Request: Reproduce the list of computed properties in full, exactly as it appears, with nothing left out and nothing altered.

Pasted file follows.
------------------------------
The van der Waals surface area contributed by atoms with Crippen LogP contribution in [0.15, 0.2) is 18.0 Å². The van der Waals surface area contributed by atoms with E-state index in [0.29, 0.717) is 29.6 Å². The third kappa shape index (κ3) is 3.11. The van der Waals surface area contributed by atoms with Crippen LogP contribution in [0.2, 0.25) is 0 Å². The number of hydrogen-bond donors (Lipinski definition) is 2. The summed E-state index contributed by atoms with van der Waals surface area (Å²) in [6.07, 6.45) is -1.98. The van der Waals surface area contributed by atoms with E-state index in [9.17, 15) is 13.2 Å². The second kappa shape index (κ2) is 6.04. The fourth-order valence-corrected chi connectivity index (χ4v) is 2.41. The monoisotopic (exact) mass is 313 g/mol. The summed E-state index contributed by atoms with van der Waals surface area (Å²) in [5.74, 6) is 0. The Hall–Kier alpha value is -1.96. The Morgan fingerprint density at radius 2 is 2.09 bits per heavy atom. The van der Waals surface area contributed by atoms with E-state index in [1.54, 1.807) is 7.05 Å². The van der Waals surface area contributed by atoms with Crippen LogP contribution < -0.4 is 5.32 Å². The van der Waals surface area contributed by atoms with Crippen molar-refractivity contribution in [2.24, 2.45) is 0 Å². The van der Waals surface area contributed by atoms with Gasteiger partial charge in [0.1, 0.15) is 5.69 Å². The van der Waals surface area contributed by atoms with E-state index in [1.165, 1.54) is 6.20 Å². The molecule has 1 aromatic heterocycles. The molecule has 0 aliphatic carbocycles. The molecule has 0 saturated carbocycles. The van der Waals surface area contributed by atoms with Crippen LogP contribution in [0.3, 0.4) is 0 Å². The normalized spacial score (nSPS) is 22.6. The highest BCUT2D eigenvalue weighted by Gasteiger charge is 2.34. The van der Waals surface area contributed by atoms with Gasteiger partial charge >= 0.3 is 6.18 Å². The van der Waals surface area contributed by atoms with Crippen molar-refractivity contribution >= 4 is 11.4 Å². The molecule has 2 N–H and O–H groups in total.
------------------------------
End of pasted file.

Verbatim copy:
The van der Waals surface area contributed by atoms with Crippen LogP contribution in [0.15, 0.2) is 18.0 Å². The van der Waals surface area contributed by atoms with E-state index in [0.29, 0.717) is 29.6 Å². The third kappa shape index (κ3) is 3.11. The van der Waals surface area contributed by atoms with Crippen LogP contribution in [0.2, 0.25) is 0 Å². The number of hydrogen-bond donors (Lipinski definition) is 2. The summed E-state index contributed by atoms with van der Waals surface area (Å²) in [6.07, 6.45) is -1.98. The van der Waals surface area contributed by atoms with E-state index in [9.17, 15) is 13.2 Å². The second kappa shape index (κ2) is 6.04. The fourth-order valence-corrected chi connectivity index (χ4v) is 2.41. The monoisotopic (exact) mass is 313 g/mol. The summed E-state index contributed by atoms with van der Waals surface area (Å²) in [5.74, 6) is 0. The Hall–Kier alpha value is -1.96. The Morgan fingerprint density at radius 2 is 2.09 bits per heavy atom. The van der Waals surface area contributed by atoms with E-state index in [1.54, 1.807) is 7.05 Å². The van der Waals surface area contributed by atoms with Crippen LogP contribution < -0.4 is 5.32 Å². The van der Waals surface area contributed by atoms with Crippen molar-refractivity contribution in [2.24, 2.45) is 0 Å². The van der Waals surface area contributed by atoms with Gasteiger partial charge in [0.1, 0.15) is 5.69 Å². The van der Waals surface area contributed by atoms with E-state index in [1.165, 1.54) is 6.20 Å². The molecule has 1 aromatic heterocycles. The molecule has 0 aliphatic carbocycles. The molecule has 0 saturated carbocycles. The van der Waals surface area contributed by atoms with Crippen LogP contribution in [0.3, 0.4) is 0 Å². The normalized spacial score (nSPS) is 22.6. The highest BCUT2D eigenvalue weighted by Gasteiger charge is 2.34. The van der Waals surface area contributed by atoms with Gasteiger partial charge >= 0.3 is 6.18 Å². The van der Waals surface area contributed by atoms with Crippen molar-refractivity contribution >= 4 is 11.4 Å². The molecule has 2 N–H and O–H groups in total.